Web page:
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Old 03-29-2015, 09:29 AM
 
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we are going with a united american high deductable f plan for under 100 a month.

se spent our time researching that already . we are pretty healthy and i am on no meds and marilyn just lipitor.

we don't have many companies offering a high deductable f in nyc so our choices were limited.

it is just the mechanics of what we have to do next that we are piecing together.
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Old 03-29-2015, 09:41 AM
 
Location: Cape Elizabeth
424 posts, read 386,850 times
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Default Part D etc.

Quote:
Originally Posted by mathjak107 View Post
thanks so much , that answers all our questions on a and b.

do we just do part d on our own or do they send us something too ?
Part D is up to you. You need to research the plans for the meds you are taking (on a web site) and decide how comprehensive you need it to be, and at what cost. There is an open enrollment where you can change plans every year, so some people, if healthy, and not on many meds take a less expensive plan and then switch later in life (even 20 years later) to a plan with better coverage. But, of course there is always risk.

Be prepared- your mailbox around age 65 is going to be flooded for months with literature about Supplemental Medicare Plans- with or without drug coverage. Talk about headaches! You have decisions about if you want to go with a "Part C" type plan- which is a managed care plan, with a network of doctors/hospitals/providers that you must seek your care through. Traditional Medicare allows choice of doctors (assuming they accept Medicare). People love or hate their Part C providers. I used to see Part C as an issue to be concerned about during my working years at SSA- when claimant signed up based on a pitch the insurance company made to people at their church, community forums etc. and didn't stress the need for staying in network. So, if you fall and break a hip (a common example) and then need to go to a rehab place for recuperation, physical therapy, etc. the Part C choices may be very limited.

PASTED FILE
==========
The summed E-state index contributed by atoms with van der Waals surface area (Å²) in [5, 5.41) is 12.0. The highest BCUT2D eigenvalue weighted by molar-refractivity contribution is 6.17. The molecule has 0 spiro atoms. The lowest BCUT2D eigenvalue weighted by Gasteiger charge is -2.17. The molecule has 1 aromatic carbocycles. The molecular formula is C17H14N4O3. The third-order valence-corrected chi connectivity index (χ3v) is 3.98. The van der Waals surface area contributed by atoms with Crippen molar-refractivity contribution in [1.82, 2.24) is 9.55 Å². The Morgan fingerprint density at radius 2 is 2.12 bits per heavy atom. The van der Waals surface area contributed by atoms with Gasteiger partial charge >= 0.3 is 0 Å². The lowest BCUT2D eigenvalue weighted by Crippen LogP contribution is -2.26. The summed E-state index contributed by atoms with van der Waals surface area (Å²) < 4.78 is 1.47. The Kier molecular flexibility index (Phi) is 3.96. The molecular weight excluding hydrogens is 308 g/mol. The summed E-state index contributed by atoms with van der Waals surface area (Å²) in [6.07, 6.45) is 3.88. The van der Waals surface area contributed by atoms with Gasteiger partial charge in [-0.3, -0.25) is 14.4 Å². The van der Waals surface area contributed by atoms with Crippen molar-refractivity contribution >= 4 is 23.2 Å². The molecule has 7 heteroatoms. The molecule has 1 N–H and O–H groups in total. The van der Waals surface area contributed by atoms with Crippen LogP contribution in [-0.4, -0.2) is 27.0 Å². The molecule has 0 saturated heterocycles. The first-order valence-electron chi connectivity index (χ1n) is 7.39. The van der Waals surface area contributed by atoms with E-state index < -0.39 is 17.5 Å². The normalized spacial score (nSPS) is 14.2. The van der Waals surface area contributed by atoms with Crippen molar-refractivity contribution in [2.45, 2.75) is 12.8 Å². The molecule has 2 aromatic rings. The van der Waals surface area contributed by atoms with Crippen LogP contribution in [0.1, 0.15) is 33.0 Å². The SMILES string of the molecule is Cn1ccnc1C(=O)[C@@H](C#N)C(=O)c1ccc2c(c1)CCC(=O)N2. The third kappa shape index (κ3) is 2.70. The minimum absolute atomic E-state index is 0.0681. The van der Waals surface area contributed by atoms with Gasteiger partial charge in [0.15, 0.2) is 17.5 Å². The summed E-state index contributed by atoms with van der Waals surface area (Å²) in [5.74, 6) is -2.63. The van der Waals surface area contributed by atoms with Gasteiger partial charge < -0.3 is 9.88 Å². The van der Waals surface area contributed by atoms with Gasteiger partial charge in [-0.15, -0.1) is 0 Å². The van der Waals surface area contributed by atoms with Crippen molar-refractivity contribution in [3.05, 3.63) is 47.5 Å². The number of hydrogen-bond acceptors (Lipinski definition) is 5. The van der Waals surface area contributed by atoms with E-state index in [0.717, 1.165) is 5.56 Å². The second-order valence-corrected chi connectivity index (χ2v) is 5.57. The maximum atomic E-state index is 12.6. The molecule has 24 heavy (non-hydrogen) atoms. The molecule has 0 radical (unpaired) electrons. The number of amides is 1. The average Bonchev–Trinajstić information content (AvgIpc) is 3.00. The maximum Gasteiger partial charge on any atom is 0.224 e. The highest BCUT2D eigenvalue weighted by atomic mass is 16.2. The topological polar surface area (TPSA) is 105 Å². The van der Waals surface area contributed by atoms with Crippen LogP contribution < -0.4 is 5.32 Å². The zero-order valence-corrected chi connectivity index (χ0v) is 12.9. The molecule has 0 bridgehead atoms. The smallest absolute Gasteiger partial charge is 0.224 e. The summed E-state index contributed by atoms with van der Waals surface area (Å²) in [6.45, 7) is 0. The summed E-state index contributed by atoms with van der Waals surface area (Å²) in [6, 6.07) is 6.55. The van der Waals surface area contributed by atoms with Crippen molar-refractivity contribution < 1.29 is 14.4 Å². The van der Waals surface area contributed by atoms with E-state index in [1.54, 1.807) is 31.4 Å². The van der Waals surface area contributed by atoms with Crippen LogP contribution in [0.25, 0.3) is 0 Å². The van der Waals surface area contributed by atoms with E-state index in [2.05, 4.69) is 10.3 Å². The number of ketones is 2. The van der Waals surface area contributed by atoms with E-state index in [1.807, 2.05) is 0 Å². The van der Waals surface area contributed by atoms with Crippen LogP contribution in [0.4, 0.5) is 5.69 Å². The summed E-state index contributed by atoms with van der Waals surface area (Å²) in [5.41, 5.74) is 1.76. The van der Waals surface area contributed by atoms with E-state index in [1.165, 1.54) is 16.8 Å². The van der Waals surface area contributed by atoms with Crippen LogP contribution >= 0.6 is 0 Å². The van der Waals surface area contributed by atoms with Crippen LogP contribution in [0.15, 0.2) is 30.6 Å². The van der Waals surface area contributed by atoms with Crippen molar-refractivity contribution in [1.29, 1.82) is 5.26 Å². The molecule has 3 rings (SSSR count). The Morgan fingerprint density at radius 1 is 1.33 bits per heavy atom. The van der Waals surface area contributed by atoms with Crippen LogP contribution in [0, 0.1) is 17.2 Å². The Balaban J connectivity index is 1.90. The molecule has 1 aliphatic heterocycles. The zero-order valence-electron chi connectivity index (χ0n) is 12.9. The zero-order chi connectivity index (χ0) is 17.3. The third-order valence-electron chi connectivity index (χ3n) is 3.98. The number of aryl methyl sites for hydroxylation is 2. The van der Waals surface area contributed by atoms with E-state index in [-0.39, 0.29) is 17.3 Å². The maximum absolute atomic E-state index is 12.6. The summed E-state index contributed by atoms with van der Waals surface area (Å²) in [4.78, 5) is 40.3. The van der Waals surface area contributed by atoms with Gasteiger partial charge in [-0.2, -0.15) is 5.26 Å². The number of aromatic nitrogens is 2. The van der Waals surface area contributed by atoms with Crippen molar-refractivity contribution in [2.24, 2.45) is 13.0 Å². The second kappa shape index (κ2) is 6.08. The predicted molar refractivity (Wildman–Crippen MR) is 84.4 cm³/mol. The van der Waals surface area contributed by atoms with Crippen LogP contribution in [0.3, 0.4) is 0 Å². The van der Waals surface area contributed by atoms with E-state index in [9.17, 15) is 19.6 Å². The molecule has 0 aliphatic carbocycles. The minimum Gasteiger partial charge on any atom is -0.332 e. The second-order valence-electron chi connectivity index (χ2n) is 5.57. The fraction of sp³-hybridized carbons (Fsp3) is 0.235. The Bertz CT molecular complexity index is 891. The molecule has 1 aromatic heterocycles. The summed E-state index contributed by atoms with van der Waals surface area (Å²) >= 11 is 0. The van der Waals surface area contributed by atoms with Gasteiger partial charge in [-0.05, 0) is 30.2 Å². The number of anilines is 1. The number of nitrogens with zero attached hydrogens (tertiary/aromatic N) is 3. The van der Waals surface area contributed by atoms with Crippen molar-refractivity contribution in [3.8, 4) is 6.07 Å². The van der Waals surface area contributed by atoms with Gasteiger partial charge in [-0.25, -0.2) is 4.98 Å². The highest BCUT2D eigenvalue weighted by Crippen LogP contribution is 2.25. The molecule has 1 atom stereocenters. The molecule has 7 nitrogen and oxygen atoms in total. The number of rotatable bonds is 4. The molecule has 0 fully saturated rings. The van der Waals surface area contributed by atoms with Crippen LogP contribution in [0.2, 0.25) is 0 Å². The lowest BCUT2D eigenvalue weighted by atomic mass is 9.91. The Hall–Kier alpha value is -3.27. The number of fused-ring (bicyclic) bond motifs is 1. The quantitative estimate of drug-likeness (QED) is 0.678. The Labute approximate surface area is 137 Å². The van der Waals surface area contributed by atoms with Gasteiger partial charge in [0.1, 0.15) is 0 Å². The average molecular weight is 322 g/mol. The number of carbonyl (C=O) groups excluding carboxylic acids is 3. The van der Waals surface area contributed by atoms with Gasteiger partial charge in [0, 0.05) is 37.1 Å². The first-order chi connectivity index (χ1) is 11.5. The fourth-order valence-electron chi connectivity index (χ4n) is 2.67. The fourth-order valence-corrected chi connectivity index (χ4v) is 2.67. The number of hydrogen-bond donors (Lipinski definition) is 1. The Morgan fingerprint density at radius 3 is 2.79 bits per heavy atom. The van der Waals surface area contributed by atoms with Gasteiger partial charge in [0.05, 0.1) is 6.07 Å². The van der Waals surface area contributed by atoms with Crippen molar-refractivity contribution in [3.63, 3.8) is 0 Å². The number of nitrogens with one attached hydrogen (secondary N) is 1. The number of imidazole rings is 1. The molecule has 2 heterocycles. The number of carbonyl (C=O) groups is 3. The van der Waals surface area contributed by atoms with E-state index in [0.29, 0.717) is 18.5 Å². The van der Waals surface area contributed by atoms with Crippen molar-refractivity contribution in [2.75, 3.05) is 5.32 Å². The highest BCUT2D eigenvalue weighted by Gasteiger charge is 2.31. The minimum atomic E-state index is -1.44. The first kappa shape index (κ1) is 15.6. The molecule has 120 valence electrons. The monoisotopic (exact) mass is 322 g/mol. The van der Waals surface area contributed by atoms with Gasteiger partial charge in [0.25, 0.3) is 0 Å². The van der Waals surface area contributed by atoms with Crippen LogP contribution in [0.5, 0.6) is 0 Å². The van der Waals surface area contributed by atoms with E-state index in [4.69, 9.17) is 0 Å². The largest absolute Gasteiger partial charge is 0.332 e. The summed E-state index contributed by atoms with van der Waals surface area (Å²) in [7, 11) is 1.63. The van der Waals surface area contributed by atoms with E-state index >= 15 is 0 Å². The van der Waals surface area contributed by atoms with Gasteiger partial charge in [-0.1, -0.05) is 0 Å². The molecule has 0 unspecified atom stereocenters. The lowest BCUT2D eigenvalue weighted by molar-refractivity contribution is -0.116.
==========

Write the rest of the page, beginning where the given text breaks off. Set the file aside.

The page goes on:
I used to advise people looking for a Medicare Supplement plan to concentrate on having the deductible paid for inpatient hospital and skilled nursing facilities along with the 20% copay for doctors. I generally advised against a plan that also picked up the deductible for Part B. It is low enough that the uptick in premium did not make it worthwhile.
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Old 03-29-2015, 11:24 AM
 
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just researched part d and it looks like we will go with united american for both a high deductable f plan and marilyns part d coverage.

i am still a baby and have 2-1/2 more years to medicare so it is cobra for me.
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Old 03-29-2015, 11:27 AM
 
5,227 posts, read 2,312,320 times
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Good thread, mind-boggling at the moment, trying to factor all this information. It is certainly appreciated that knowledgable people have contributed some very good info. It means I need to get busy learning this stuff in a sense of clarity.

Thank you to all the contributors. Now, it is forcing me to summon the mindset to read and digest this information while I still have time to consider my options. at close to 61 it is definitely time to get the perspective in check.
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Old 03-29-2015, 09:41 PM